AP featured image
Stephen Roberts, with the American Federation of State, County and Municipal Employees (AFSCME), holds up a sign against Mark Janus during a rally outside of the Supreme Court, Monday, Feb. 26, 2018, in Washington. The Supreme Court takes up a challenge in a case that could deal a painful financial blow to organized labor. The court is considering a challenge to an Illinois law that allows unions representing government employees to collect fees from workers who choose not to join. (AP Photo/Jacquelyn Martin)

Government employee unions, like many private-sector businesses, are dealing with considerable economic uncertainty during the ongoing COVID-19 scare.

The difference is, their wounds are entirely self-inflicted — and they predate the pandemic by almost a year and a half.

June 27, in fact, marked the two-year anniversary of the U.S. Supreme Court affirming in Janus v. AFSCME that mandatory dues and fees in the public sector are a violation of the workers’ First Amendment rights.

Since then, hundreds of thousands of public employees across the country have left their union, keeping an average of $800 annually in their paycheck when they go. 

Defection rates along the West Coast have been particularly high, mostly because workers there are the subject of an aggressive outreach and education campaign, as well as a robust litigation operation. With the support of the Freedom Foundation — a nonprofit, nonpartisan policy organization with offices in five states — more than 75,000 government employees have cut ties with their union over the past two years in Washington, Oregon and California alone.  

In Oregon particularly, some of the state’s largest government unions have lost more than 30 percent of their membership since the groundbreaking decision.

Obviously, losing a third of membership is troubling to just about any business model, but when your business is funded entirely by contributions from said members, it’s panic-inducing and game changing.

Instead of adapting to changing times and making membership more appealing to potential consumers, however, unions have seemingly defaulted back to their criminal roots.

Just this week, the Freedom Foundation filed yet another lawsuit against the Service Employees International Union (SEIU) in Oregon alleging forgery. Unable to convince a public employee of the benefits of membership, the suit alleges, union operatives simply signed on the dotted line for them and continued stealing dues out of the employees’ paycheck.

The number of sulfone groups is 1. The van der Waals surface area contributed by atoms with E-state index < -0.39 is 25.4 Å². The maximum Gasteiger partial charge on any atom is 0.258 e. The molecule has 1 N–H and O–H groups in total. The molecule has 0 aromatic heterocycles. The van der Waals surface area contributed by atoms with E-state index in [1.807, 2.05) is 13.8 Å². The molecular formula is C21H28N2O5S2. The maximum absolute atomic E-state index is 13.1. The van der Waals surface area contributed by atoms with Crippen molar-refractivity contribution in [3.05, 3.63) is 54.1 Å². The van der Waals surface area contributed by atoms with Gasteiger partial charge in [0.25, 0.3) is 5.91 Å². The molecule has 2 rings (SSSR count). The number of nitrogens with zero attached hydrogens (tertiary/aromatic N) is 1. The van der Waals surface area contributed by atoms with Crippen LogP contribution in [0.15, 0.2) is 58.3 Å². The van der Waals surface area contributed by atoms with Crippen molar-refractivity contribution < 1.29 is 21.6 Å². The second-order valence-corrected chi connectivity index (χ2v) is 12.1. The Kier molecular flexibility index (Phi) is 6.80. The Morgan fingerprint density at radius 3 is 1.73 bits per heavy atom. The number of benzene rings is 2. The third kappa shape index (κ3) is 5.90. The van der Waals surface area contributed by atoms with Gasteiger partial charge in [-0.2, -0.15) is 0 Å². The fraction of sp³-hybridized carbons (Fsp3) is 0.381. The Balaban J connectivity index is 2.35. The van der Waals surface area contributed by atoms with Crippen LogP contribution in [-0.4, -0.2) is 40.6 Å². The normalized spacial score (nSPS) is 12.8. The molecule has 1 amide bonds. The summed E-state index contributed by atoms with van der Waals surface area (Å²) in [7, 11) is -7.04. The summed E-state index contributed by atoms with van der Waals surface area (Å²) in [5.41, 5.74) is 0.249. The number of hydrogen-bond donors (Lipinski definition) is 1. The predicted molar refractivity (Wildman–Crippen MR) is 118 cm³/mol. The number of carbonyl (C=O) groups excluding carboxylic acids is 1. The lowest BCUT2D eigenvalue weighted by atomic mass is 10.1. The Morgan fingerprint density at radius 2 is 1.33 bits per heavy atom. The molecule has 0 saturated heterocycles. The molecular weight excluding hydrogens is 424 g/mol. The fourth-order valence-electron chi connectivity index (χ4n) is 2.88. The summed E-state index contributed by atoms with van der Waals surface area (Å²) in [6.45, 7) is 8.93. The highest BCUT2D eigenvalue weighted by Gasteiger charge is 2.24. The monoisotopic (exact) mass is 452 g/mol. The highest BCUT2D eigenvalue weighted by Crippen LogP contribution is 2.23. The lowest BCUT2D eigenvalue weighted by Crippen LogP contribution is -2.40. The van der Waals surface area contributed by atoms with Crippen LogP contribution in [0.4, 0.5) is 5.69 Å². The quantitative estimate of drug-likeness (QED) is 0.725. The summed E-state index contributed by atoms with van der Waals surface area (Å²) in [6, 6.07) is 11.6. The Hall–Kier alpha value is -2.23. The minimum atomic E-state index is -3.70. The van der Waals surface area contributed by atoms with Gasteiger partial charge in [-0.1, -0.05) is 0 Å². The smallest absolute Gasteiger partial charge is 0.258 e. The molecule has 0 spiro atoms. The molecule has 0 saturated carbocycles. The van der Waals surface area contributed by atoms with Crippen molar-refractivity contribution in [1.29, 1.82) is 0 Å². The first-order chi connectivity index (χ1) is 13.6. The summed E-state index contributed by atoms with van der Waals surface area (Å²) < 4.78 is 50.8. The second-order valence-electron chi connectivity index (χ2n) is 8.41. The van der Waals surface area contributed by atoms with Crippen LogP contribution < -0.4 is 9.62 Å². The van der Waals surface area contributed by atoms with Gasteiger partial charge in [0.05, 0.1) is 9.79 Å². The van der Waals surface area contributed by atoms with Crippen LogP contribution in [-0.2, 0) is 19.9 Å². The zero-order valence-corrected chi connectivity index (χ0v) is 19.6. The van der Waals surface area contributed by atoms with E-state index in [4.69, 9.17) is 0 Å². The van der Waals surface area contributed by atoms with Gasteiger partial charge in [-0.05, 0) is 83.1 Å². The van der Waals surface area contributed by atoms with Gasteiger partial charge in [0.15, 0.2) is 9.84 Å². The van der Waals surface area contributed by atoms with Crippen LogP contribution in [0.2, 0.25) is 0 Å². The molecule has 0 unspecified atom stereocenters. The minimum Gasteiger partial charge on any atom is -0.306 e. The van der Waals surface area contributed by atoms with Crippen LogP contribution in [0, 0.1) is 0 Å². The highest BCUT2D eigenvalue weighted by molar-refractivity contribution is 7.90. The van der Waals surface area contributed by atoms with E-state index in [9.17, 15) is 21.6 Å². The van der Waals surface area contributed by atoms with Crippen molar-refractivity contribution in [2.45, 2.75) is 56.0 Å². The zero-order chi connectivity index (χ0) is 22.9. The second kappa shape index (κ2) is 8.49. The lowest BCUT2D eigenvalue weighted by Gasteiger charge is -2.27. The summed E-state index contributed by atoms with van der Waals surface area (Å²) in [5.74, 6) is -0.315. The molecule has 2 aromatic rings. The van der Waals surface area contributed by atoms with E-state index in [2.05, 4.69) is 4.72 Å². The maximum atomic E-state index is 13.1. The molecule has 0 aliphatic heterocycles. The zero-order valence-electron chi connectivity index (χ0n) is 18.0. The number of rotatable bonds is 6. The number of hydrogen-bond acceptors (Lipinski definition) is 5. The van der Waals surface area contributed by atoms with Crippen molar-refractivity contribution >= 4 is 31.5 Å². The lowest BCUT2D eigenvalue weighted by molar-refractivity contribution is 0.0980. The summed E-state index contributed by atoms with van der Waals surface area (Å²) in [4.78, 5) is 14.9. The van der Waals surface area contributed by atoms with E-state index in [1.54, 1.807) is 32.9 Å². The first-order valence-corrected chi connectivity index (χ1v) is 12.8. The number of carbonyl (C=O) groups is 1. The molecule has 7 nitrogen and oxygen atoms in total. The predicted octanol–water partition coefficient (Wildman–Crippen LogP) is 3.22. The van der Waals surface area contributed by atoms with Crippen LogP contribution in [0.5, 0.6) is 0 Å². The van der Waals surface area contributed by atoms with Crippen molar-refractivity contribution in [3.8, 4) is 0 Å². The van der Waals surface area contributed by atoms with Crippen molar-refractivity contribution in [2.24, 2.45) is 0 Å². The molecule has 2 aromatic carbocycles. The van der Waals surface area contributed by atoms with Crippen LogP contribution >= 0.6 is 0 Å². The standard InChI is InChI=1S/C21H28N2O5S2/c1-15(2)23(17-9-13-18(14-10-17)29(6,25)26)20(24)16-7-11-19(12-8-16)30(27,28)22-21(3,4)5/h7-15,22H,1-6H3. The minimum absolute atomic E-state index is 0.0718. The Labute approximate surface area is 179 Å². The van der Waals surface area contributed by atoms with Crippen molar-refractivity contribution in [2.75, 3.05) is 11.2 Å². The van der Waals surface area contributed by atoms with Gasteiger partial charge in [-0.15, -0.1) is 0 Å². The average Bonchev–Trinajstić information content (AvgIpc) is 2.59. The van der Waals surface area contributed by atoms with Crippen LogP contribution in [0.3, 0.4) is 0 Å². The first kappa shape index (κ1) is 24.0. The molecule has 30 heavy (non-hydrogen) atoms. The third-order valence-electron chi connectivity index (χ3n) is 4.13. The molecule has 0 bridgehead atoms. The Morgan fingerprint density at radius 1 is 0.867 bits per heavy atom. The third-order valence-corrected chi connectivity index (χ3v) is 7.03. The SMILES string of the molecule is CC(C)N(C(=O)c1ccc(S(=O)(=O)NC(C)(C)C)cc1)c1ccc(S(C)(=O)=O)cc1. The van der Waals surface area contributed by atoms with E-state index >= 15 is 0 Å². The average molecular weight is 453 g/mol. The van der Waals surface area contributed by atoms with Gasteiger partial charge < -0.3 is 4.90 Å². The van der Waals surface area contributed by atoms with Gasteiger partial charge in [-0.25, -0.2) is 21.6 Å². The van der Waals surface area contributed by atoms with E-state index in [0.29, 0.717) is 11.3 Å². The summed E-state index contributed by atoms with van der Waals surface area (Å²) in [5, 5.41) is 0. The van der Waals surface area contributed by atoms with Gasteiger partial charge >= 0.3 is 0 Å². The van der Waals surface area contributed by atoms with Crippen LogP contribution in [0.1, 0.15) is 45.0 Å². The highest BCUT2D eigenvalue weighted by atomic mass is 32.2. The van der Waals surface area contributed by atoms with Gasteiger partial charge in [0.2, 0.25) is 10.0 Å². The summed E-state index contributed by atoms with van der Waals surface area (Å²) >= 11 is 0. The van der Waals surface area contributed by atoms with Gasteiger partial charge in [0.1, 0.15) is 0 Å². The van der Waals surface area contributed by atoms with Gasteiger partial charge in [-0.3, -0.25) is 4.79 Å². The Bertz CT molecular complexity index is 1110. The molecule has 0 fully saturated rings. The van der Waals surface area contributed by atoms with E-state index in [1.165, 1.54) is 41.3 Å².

The Freedom Foundation’s latest lawsuit brings the total of alleged forgery lawsuits against SEIU in Oregon to four, 12 active lawsuits we have up and down the west coast, and one lawsuit the unions already settled.

This blatant disregard for the law and constitutional rights of public employees cannot be explained away as an accounting error. Rather, it represents a clear pattern of criminal behavior — likely ordered by union leaders to counter major losses.

And the fact that we are seeing such a spike in forgery cases right now is especially despicable.

While the United States is still in the midst of the worst economic downturn in more than a decade, with more than 13 percent of Americans still out of work, government unions have resorted to stealing money from the paychecks of the very people they’re supposedly charged with looking out for so they can continue funneling it to the same liberal politicians who want to keep America shut down and out of work.

By now, this should come as a surprise to no one.

The pandemic and the events that have followed have made several things very clear to the American public — mostly that there are two sets of laws in America.

In one America, rioters vandalize, loot and burn businesses to the ground on national television with absolute impunity. They are even allowed to take over several city blocks, ban first responders from helping those with medical emergencies, and desecrate monuments and statues with red paint and profanities.

In a separate America, well-meaning business owners are fined tens of thousands of dollars and jailed for trying to go to work and provide for their family. Houses of worship were forcibly closed for months and the number of forced mask edicts upon the law-abiding seem to grow by the day.

Laws are no longer applied with any sense of justice, but rather by what would advance the current political narrative.

SEIU and government unions at large are simply doing what they’ve been taught. When you don’t get what you want, take it by force. They are literally looting the paychecks of the hardworking public employees who have kept our states running throughout the pandemic. 

Having bought and paid for the attorney general in Oregon and many other states they, too, have been privileged with operating with impunity under a separate set of laws.

The Freedom Foundation is committed to seeing to it that this is no longer the case. We will continue to meet them and fight them every step of the way, as we all fight for a freer and fairer way of life.

Jason Dudash is the Oregon state director of the Freedom Foundation, a free-market organization committed to helping free public sector employees from union tyranny.